Chaos ensued as Lucrezia broke down into hysterics, while Beatrice is said to have gazed dispassionately out of the window at the crowd of locals who, alerted by the screams and fuss, arrived to rescue the Count’s body, which had fallen almost thirteen feet into the castle’s rubbish tip. Although an attempt had been made to make the murder appear like an accident, it quickly became apparent that this was murder and the Cenci family were promptly arrested and taken back to Rome.
The sensational trial that ensued lasted for a year but the actual hands on murderers were already dead before it had finished. Olimpio managed to escape but was beheaded by one of the terrifying Italian bounty hunters of the period, while his accomplice died during torture, allegedly as a result of the intervention of a Cenci family friend who was determined to silence him in order to ensure that he held his tongue. Despite their aristocratic status, the rest of the Cenci family were also tortured, with the elder boy, Giacomo spilling all the beans as a result while Beatrice, who was revealed by her brother to be the driving force behind the conspiracy, remaining stoically and completely silent.
Beatrice Cenci, Hosmer, 1857. Photo: University of Missouri-St. Louis.
As the awfulness of Count Francesco and the miserable plight of his family were well known, there were loud calls for clemency from the populace of Rome. However, with aristocratic murders becoming something of an embarrassing problem during this period (much to the later glee of the Restoration tragedy writers like Webster), Pope Clement was in no mood to give way and Lucrezia, Beatrice and her elder brother were all duly sentenced to death. The younger Cenci brother, twelve year old Bernardino was spared death but sentenced to watch the executions of his family before being taken away to work as a galley slave for the rest of his days. It has been asserted that the Cenci family’s huge fortune was confiscated by the Pope (and that furthermore, he had cynically agreed to the executions despite the outcry against them with an eye to increasing the already over flowing coffers of his family when actually it’s more likely that he was alarmed by the propensity for familial murders within the Italian aristocracy and wanted to make an example of the Cenci clan) but the existence of a will for Beatrice at least, suggests that may not actually have been the case although it’s likely that a huge fine was paid by Bernardino when he was released from the galleys a year later.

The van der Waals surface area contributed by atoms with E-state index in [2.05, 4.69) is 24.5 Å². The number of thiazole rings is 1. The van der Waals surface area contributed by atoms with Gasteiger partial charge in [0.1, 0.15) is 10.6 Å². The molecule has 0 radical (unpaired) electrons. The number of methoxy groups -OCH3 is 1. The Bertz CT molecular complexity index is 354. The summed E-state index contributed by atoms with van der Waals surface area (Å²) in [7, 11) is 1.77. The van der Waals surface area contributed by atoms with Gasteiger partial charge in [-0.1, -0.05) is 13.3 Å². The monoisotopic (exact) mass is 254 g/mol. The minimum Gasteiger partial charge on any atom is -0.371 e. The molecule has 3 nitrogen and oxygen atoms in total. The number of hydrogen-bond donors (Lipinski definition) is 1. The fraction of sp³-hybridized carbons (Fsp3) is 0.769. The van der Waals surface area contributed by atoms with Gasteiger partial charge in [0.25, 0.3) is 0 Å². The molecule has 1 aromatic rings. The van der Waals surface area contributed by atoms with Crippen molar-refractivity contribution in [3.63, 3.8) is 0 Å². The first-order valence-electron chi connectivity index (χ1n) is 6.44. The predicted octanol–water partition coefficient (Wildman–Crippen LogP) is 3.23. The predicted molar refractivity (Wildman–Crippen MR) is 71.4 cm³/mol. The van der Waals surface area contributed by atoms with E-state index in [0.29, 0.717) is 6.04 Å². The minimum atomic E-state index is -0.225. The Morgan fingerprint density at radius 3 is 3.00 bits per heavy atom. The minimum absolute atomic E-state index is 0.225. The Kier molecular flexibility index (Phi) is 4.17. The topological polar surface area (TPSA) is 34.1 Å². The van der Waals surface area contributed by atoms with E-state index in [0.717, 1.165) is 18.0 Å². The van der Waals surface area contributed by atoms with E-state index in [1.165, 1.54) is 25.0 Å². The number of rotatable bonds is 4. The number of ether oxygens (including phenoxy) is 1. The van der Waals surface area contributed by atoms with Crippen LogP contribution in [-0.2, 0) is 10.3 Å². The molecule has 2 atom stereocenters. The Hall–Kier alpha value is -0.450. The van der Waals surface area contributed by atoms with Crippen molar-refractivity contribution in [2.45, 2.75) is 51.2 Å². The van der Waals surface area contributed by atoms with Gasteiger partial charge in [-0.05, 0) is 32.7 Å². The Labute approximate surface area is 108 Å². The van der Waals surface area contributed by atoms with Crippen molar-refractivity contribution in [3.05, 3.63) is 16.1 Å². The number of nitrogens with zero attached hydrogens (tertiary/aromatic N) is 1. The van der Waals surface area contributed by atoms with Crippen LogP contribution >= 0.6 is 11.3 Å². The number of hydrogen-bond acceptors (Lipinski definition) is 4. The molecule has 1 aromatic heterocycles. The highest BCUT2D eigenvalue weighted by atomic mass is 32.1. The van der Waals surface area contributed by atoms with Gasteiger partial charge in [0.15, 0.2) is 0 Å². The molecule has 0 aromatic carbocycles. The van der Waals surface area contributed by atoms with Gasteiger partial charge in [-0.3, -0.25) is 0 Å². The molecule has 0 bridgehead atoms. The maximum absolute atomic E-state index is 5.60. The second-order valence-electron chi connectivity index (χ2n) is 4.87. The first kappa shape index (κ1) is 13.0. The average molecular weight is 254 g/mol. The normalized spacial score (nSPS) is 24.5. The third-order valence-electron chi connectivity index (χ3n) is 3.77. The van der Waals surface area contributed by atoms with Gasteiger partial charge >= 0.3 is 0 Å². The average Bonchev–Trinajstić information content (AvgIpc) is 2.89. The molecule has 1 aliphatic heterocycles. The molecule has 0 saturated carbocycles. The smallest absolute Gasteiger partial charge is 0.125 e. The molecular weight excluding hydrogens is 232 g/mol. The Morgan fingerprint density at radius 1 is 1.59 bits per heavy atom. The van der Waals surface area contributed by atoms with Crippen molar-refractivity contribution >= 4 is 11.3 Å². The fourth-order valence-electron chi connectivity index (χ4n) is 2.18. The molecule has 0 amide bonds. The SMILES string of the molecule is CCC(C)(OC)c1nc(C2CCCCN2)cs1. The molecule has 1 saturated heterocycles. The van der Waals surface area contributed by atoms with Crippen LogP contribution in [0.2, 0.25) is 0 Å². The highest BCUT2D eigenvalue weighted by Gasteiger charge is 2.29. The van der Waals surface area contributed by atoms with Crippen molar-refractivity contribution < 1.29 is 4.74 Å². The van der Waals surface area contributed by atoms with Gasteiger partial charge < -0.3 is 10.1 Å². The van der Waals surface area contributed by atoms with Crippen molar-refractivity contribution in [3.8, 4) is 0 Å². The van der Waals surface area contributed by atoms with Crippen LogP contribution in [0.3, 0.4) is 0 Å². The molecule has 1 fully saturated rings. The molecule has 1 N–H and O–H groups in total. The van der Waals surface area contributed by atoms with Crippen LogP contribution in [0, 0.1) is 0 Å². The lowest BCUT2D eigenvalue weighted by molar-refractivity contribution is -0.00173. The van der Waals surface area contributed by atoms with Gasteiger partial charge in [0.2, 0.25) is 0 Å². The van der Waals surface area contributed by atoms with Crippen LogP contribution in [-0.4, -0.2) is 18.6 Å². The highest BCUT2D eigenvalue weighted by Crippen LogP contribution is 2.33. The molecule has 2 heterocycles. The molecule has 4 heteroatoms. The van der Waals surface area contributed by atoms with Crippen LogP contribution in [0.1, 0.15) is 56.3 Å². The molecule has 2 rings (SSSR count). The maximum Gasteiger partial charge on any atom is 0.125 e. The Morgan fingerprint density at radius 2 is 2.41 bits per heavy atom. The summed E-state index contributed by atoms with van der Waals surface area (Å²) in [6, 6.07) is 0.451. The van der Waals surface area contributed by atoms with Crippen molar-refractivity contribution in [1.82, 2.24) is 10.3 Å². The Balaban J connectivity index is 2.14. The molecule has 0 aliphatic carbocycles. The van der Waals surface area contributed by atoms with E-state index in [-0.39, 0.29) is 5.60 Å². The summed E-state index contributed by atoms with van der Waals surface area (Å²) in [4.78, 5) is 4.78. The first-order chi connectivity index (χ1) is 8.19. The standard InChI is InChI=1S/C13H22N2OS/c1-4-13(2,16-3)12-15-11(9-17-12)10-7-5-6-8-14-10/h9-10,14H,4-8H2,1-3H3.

The sentence of beheading was carried out at dawn outside the Castel St Angelo, with Beatrice showing enormous calm and courage on the makeshift scaffold as she passed from life into legend. She, at least, was beheaded by either sword or an early form of guillotine along with her step mother but her elder brother, whose confession under torture had damned them all, was killed much more brutally by having his head smashed with a mallet before his body was quartered. The mortal remains of Beatrice Cenci and her family were displayed in the Piazza St Angelo until nightfall then buried after a torchlit procession in the elegant church of San Pietro in Montorio in Rome, which was fittingly commissioned by Ferdinand and Isabella of Spain to mark what was believed to be the site of the martyrdom of Saint Peter. It is said that her ghost, with head tucked under the arm, continues to visit the site of her execution on its anniversary every year.
Beatrice Cenci in Prison, Leonardi, c1850.
It’s not known for certain if the Guido Reni painting in the Palazzo Barberini actually depicts the unfortunate Beatrice Cenci. The identification as such dates from the late 18th century and it is now impossible to trace it any further back. The legend goes that, rather like Charlotte Corday before her own execution on the guillotine in July 1793, Cenci had posed for the portrait before her death, leaving behind a moving, tangible testament to her fate. It’s a nice if somewhat unlikely story that adds to the legend of the pure young Roman maiden so assailed by her awful father that she felt she had no option but to murder him, but whatever the truth of the matter, the portrait and sad story of Beatrice Cenci has inspired writers and artists for centuries and will probably continue to do so…